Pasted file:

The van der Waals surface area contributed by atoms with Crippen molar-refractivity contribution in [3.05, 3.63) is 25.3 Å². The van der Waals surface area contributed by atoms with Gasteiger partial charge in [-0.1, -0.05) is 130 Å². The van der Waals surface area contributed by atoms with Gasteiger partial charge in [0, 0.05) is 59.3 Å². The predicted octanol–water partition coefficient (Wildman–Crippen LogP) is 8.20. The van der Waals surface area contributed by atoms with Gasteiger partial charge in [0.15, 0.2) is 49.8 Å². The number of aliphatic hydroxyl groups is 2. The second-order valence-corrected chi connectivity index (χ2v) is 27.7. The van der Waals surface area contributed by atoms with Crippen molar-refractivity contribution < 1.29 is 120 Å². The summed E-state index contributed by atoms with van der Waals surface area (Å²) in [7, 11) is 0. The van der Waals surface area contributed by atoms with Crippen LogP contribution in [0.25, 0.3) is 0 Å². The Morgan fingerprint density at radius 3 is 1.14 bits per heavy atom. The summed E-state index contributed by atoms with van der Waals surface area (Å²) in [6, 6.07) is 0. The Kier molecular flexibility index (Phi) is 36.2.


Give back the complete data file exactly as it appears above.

The van der Waals surface area contributed by atoms with Crippen molar-refractivity contribution in [3.05, 3.63) is 25.3 Å². The van der Waals surface area contributed by atoms with Gasteiger partial charge in [-0.1, -0.05) is 130 Å². The van der Waals surface area contributed by atoms with Gasteiger partial charge in [0, 0.05) is 59.3 Å². The predicted octanol–water partition coefficient (Wildman–Crippen LogP) is 8.20. The van der Waals surface area contributed by atoms with Gasteiger partial charge in [0.15, 0.2) is 49.8 Å². The number of aliphatic hydroxyl groups is 2. The second-order valence-corrected chi connectivity index (χ2v) is 27.7. The van der Waals surface area contributed by atoms with Crippen molar-refractivity contribution < 1.29 is 120 Å². The summed E-state index contributed by atoms with van der Waals surface area (Å²) in [7, 11) is 0. The van der Waals surface area contributed by atoms with Crippen LogP contribution in [0.25, 0.3) is 0 Å². The Morgan fingerprint density at radius 3 is 1.14 bits per heavy atom. The summed E-state index contributed by atoms with van der Waals surface area (Å²) in [6, 6.07) is 0. The Kier molecular flexibility index (Phi) is 36.2.